Photo: Christine Muschi The Canadian Press The Minister of Education, Bernard Drainville
The Minister of Education, Bernard Drainville, acknowledged Wednesday that he had received requests from donors who wanted to advance their projects during fundraising cocktails of the Coalition Avenir Québec (CAQ).
Faced with the accumulation of cases of MPs who solicit donations by highlighting the presence of ministers at fundraising cocktails, the government has mandated Mr. Drainville to recall that it is he who undertook the last reform of electoral financing, while he was Minister responsible for Democratic Institutions, a position he held under the banner of the Parti Québécois from 2012 to 2014.
After praising the system put in place, Mr. Drainville assured that it was impossible to buy the influence of a CAQ minister with a donation of $100.
The minister, however, recognized that donors sometimes take advantage of the access that CAQ funding cocktails provide to promote their projects.
“It’s true that in certain cases, they will tell you: listen, I have such and such a project,” he said in a press briefing. We listen to them, but you don't come out of there saying: you're going to have this, you're going to have that. »
Mr. Drainville claimed that his decision to lower the limit on political contributions from $1,000 to $100 made it possible to maintain a balance between public financing, established for each party based on the votes received, and popular financing from voters.
“We must stop peddling the idea that you can buy a minister in Quebec with a $100 donation,” he said. Does anyone in Quebec think that you can buy a minister with a donation of $100 ? »
Mr. Drainville recalled that the hypothesis of 100% public financing, without contribution from voters, had been rejected at the time of its reform.
“We want citizens to be able to continue to support their deputies in fundraising activities, or otherwise to ensure that citizens can give their support to an idea, a party,” he said. he said.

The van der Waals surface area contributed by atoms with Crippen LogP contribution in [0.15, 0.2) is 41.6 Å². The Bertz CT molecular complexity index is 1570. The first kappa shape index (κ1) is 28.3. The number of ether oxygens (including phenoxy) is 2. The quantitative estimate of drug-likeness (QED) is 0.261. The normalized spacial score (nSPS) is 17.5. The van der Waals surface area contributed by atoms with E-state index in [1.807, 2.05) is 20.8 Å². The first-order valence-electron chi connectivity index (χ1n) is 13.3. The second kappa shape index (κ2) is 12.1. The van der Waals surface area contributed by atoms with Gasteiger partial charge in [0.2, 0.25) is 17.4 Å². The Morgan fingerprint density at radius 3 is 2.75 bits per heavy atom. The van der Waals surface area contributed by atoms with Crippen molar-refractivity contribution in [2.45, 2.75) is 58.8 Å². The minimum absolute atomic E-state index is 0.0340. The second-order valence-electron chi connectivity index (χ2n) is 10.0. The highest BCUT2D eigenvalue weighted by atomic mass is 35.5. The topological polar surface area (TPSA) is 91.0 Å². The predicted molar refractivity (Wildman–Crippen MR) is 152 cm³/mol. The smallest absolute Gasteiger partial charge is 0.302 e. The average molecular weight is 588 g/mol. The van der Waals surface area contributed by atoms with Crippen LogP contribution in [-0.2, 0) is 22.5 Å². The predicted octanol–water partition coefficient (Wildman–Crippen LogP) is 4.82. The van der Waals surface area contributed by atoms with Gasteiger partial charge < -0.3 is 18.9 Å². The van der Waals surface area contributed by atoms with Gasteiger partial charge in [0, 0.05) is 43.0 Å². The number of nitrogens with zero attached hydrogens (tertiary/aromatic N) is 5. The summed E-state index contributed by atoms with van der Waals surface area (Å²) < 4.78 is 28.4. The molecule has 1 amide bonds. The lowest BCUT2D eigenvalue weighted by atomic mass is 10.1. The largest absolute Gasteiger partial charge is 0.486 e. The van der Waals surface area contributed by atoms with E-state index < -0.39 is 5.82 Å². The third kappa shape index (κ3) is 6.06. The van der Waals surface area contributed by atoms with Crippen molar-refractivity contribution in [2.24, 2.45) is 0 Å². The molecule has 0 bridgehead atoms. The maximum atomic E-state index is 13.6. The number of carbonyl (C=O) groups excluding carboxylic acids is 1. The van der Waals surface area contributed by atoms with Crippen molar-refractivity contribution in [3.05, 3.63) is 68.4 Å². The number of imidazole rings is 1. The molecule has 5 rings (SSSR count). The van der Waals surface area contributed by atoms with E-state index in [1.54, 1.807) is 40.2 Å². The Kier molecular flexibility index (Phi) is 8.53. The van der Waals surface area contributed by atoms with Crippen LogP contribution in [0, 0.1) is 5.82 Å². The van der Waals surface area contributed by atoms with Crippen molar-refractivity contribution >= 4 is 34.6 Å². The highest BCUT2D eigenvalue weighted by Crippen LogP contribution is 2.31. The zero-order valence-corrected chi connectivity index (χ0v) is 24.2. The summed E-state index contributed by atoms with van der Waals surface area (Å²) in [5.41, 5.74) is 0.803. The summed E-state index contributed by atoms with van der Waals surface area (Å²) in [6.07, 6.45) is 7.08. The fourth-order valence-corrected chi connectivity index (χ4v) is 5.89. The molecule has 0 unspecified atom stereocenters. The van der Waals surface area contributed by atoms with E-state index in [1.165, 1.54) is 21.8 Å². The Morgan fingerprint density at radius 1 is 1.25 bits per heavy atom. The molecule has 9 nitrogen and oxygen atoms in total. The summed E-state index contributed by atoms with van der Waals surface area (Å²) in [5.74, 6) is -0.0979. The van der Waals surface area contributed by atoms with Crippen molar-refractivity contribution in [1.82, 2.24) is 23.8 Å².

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Review the Electoral Law
At his side, the current Minister responsible for Democratic Institutions, Jean-François Roberge , showed himself ready to review the Electoral Law and to debate the end of individual contributions.
“If perceptions change and if the oppositions want us to reopen the discussion, if the oppositions are ready to say “let’s give up on public financing”, if everyone agrees, I am ready to open this discussion as Minister of Democratic Institutions. »
In a statement, the Chief Electoral Officer (DGE) showed himself ready to debate possible changes to the Electoral Act, which does not prohibit ministers from participating in fundraising activities.
“The presence of a minister at a fundraising activity, however, raises the risk that an exchange occurring within the framework of the activity could result in a decision having the appearance of constituting an advantage provided in exchange of a contribution”, indicated the spokesperson for the DGE Gabriel Sauvé-Lesiège.
We must stop peddling the idea that you can buy a minister in Quebec with a donation of $100. Does anyone in Quebec think that you can buy a minister with a donation of $100 ?
— Bernard Drainville
Wednesday, Québec solidaire asked the Ethics Commissioner of the National Assembly, Ariane Mignolet, to investigate the practices of CAQ deputies soliciting donations by highlighting the presence of ministers at political financing cocktails.
Solidarity MP Vincent Marissal wants the commissioner to look into the cases of Yves Montigny and Gilles Bélanger.
Two other CAQ deputies, Louis-Charles Thouin and Sylvain Lévesque, are already the subject of investigations by Ms. Mignolet, after requests from Québec solidaire.
New information concerning Mr. Montigny and Mr. Bélanger has been released since Tuesday, the day Parliament resumed, when the question of political financing dominated the debates.
The PQ leader, Paul St-Pierre Plamondon, accused the CAQ of wanting to create a diversion by framing the debate on popular financing.
“We are asking the CAQ to focus on the essential, to stop ethically questionable practices, and everyone will be happy,” he said.< /p>
On Tuesday, Mr. St-Pierre Plamondon spoke out in favor of prohibiting the participation of ministers in fundraising cocktails as a means of avoiding any appearance of influence peddling.